Bit by bit, the national sales tax momentum is gaining steam. Dual bills have been introduced in the federal government which is being spurned on by the shoot out between states to establish a revenue stream from booking online sales industry.In the Senate, Lamar Alexander, R-Tenn., Michael Enzi, R-Wyo., and Dick Durbin, D-Ill., are pushing a measure very similar to a House bill being pushed by Steve Womack, R-Ark., and Jackie Speier, D-Calif. The structure to both is similar to what many industry experts are looking for:
  1. Designating a single rate tax structure for all states
  2. Creating a single point of collection for the sales tax
  3. Clearly establishing what items are taxable
There are some differences as well in the bills, specifically measures leaning more toward small businesses.
In terms of history, all current legislation for tax collection are based on a 1992 Supreme Court Case, Quill Corp v. North Dakota. In this case North Dakota attempted to collect sales taxes from Quill based on mail order catalog sales. The court ruled that there needed to be strict standards on having a physical presence in the state to collect taxes, such as an inventory center or retail store. In this case, the Supreme Court stepped in because of a prior case in 1967 which confirmed the governments ability to regulate interstate commerce and taxes. Overall, it’s fascinating to note that present day Internet tax laws are based on mail order catalog sales.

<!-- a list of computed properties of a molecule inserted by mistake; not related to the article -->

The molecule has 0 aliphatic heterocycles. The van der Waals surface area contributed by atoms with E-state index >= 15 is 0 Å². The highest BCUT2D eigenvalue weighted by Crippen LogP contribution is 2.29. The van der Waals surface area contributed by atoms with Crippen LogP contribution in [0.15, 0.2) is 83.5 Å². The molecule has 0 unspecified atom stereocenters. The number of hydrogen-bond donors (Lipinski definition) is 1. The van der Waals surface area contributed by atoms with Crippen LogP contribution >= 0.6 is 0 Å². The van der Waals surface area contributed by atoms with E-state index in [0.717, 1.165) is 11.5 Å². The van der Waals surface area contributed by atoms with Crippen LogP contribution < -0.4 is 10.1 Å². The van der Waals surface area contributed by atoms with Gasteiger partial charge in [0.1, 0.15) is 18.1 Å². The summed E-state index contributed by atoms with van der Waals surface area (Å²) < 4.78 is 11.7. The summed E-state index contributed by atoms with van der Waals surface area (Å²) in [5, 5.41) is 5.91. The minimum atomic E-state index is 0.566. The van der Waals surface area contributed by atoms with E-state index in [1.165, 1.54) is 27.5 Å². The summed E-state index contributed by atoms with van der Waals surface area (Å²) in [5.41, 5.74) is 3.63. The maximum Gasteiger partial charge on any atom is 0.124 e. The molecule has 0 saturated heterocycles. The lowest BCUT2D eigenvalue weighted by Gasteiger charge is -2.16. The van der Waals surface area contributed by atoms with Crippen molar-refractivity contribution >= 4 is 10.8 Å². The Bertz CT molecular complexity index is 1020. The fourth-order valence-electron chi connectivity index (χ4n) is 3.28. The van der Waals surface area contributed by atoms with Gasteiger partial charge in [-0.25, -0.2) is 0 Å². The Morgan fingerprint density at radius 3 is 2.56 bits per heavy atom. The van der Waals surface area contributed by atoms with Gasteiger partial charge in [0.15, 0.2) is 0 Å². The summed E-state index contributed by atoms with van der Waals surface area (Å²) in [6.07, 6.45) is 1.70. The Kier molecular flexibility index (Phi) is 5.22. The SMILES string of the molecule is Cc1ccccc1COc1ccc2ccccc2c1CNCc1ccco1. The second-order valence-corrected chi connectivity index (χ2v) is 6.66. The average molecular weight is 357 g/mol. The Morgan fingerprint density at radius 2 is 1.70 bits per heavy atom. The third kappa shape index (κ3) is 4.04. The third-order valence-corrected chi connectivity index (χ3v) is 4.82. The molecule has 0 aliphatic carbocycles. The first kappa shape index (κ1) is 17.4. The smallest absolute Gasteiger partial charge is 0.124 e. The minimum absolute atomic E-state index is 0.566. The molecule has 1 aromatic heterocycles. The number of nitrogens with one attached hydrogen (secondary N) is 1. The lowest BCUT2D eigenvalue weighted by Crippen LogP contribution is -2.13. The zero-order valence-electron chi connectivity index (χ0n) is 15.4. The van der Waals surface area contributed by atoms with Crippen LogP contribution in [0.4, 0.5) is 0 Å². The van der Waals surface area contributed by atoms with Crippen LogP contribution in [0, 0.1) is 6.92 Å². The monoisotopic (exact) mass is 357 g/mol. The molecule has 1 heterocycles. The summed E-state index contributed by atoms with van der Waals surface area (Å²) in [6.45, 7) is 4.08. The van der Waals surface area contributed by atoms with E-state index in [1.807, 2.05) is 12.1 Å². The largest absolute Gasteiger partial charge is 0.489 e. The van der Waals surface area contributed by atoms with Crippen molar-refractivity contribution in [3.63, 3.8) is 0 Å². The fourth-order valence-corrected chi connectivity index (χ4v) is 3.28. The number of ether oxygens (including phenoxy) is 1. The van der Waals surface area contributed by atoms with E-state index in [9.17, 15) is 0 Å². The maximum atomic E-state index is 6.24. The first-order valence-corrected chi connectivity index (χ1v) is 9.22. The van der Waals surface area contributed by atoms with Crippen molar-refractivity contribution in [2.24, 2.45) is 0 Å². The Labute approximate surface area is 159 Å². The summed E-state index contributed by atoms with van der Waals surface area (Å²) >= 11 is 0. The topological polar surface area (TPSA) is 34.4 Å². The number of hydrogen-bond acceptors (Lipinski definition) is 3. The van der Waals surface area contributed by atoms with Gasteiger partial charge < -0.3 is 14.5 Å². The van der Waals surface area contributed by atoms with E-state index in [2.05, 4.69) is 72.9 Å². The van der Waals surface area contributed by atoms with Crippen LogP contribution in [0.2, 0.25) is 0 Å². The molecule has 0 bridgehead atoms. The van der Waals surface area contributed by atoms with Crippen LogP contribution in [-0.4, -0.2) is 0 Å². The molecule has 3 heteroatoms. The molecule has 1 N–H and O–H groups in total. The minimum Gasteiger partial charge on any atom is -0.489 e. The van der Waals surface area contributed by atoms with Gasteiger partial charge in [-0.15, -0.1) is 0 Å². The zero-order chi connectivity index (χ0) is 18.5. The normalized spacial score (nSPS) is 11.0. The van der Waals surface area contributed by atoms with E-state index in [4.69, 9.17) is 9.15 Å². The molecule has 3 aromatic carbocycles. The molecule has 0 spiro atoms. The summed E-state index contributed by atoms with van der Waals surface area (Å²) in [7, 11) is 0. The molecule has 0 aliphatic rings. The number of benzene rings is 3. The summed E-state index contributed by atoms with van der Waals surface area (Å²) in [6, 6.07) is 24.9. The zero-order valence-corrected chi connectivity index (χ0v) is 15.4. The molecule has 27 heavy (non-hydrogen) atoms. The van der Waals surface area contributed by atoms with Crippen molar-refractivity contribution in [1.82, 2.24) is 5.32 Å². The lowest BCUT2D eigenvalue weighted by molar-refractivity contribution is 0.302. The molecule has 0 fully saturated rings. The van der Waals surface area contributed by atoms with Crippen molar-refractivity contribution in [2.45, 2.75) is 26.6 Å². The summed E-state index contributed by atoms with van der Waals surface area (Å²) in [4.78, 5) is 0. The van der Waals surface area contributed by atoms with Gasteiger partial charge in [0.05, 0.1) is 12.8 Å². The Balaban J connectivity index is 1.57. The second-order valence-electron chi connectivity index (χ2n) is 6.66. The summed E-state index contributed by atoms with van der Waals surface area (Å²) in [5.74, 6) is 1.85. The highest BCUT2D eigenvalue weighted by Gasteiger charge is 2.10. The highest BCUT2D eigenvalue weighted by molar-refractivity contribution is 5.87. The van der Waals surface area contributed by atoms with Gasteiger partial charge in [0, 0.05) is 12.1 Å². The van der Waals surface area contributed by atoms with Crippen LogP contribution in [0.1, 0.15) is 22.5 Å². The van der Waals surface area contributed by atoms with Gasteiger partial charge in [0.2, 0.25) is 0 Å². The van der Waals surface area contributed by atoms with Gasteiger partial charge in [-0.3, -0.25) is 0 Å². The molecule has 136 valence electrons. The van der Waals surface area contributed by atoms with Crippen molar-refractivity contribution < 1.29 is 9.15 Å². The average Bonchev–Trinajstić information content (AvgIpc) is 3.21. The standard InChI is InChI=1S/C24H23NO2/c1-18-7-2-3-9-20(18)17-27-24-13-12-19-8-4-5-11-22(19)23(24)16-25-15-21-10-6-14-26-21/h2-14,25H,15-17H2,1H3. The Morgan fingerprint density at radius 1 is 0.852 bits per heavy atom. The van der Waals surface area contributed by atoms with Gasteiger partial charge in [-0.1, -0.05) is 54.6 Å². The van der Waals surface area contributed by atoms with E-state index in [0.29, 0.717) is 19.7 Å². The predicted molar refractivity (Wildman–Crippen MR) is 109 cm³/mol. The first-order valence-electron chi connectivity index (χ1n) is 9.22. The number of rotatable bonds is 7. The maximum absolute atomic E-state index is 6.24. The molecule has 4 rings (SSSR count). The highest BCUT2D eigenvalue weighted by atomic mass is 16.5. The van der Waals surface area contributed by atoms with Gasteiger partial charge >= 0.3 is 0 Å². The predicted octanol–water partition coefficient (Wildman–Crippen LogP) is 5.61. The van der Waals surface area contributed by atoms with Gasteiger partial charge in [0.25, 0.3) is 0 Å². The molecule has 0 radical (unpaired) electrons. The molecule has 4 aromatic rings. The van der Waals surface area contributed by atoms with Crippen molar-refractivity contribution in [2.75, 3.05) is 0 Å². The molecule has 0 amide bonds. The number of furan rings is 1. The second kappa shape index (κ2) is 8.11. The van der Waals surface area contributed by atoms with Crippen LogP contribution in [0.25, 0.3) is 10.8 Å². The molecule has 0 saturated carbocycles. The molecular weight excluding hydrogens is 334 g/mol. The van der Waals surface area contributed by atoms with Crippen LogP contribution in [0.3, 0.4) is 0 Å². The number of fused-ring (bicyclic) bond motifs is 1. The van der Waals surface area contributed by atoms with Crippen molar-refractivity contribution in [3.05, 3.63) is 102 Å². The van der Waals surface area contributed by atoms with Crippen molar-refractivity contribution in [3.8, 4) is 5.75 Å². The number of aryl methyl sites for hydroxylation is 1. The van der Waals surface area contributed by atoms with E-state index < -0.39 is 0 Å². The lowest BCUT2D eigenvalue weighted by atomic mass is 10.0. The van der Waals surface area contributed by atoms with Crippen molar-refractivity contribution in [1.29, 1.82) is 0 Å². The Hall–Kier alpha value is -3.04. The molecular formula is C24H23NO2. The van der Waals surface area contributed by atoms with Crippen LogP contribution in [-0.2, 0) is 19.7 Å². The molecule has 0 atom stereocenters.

The good news is that legislation is crawling out of the 20th century to catch up with technology. In terms of state sales tax, my best guess says that a law is passed by the end of 2012 and implemented in times for 2013. Hopefully, and likely, this will begin a long line of updated (and possibly streamlined) legislation.

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